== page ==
Maj Sjöwall and Per Wahlöö, The Man on the Balcony (1967)
It was only one month ago that I finished reading #8 in the series and that I resolved to be more intentional if I wanted to complete the whole series. And I do want it very much! (all the more as the last series I’d completed was not a huge success, in a whole other genre). But within a few weeks, what a change of tone! The book I read in March was a lot of fun with literally LOL moments, this one is chilling and rather stark.
The book starts with a daily, ordinary scene in Stockholm. While people go about their daily business and kids go out to school or to the park, a man just looks down at the street from his balcony. Nothing more. But as we know we’re reading a police investigation, we just wonder where the blow will come from and expect the worse from any ordinary character.
And so we should. In this rather short book, Beck and his colleagues are confronted with a senseless murder and no clues whatsoever. Someone has attacked, raped and murdered a little girl in a park, and nothing can point to the murderer. The police are clueless and can only resort to the feeblest attempts by rounding up the usual suspects, by making more rounds in the various parks of the city, but they’re really looking for the proverbial needle in the haystack. The worst is that police can only secretly hope that there will be another murder to find more clues. Martin Beck’s colleagues, who seemed so stupid and grotesque in the book I read before (and which is a later installment of the series), are now tragic figures who are all too aware of their powerlessness. They sift through telephone calls in search for the tiniest clue, and we witness how ungrateful this effort is and how little it yields. Just like Roseanna which I read many years ago, the resolution will come by a combination of sheer luck and good memory. Which is not very comforting.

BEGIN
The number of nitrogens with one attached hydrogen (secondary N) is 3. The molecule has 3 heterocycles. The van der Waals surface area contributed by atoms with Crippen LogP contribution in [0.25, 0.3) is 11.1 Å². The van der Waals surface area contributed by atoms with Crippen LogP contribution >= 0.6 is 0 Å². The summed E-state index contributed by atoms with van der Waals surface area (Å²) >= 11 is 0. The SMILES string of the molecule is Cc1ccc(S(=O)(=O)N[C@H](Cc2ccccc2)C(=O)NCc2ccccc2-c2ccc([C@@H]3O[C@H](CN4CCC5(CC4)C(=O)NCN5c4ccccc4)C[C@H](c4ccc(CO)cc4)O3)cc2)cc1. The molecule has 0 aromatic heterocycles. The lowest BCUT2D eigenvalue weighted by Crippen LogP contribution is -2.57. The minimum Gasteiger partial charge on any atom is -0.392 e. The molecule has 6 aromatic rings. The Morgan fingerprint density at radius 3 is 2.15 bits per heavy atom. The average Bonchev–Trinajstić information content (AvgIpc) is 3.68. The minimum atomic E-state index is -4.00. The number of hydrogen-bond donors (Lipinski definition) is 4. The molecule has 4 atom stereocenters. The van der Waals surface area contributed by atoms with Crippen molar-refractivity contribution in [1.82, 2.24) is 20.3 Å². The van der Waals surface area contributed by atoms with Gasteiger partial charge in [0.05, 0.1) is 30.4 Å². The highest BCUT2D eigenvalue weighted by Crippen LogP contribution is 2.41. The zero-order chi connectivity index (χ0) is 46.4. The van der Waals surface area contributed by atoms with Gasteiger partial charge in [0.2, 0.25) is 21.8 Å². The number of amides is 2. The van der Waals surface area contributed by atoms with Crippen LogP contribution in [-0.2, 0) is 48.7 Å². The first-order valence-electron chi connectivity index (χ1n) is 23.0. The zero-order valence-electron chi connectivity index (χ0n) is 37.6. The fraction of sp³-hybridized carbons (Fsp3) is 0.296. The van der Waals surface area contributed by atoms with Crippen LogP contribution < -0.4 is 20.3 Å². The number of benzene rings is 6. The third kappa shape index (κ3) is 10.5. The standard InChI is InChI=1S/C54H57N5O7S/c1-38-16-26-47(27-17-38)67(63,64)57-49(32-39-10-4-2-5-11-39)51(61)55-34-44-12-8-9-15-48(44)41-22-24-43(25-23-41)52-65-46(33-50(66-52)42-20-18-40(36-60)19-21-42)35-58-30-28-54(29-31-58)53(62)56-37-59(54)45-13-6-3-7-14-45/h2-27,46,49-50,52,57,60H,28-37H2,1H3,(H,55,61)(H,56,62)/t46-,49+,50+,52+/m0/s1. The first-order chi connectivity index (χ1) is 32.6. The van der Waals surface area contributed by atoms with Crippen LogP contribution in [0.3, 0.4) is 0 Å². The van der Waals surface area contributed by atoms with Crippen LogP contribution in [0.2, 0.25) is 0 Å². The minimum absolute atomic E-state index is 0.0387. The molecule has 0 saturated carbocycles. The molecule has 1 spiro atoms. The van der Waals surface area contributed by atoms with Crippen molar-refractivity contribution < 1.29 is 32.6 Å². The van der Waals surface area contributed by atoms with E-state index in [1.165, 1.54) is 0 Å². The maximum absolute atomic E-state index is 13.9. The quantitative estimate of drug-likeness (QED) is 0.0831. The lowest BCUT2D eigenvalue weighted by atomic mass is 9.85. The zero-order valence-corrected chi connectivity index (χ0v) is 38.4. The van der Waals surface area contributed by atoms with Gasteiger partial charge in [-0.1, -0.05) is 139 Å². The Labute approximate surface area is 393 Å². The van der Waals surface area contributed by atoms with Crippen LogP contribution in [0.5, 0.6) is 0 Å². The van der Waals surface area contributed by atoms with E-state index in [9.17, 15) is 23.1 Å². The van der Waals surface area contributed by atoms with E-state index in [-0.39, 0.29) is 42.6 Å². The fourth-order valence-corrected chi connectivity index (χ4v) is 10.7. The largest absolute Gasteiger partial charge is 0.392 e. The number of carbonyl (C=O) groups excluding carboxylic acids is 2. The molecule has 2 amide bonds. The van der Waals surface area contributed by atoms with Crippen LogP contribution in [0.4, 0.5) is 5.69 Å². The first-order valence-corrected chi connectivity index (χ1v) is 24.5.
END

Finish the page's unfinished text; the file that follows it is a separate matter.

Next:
This book, which is rather early in the series, is less politically-heavy handed than the later ones and it was nice. The authors clearly want to denounce the Swedish society from the 1960s where people live in anonymous large buildings without knowing, or caring for their neighbors, and where petty crime is growing. But to me people in this book, besides the tension created by the plot itself, seemed rather carefree and reasonably content. Is it the Swedish character? I’m not sure, but I look forward to reading the rest of the remaining books.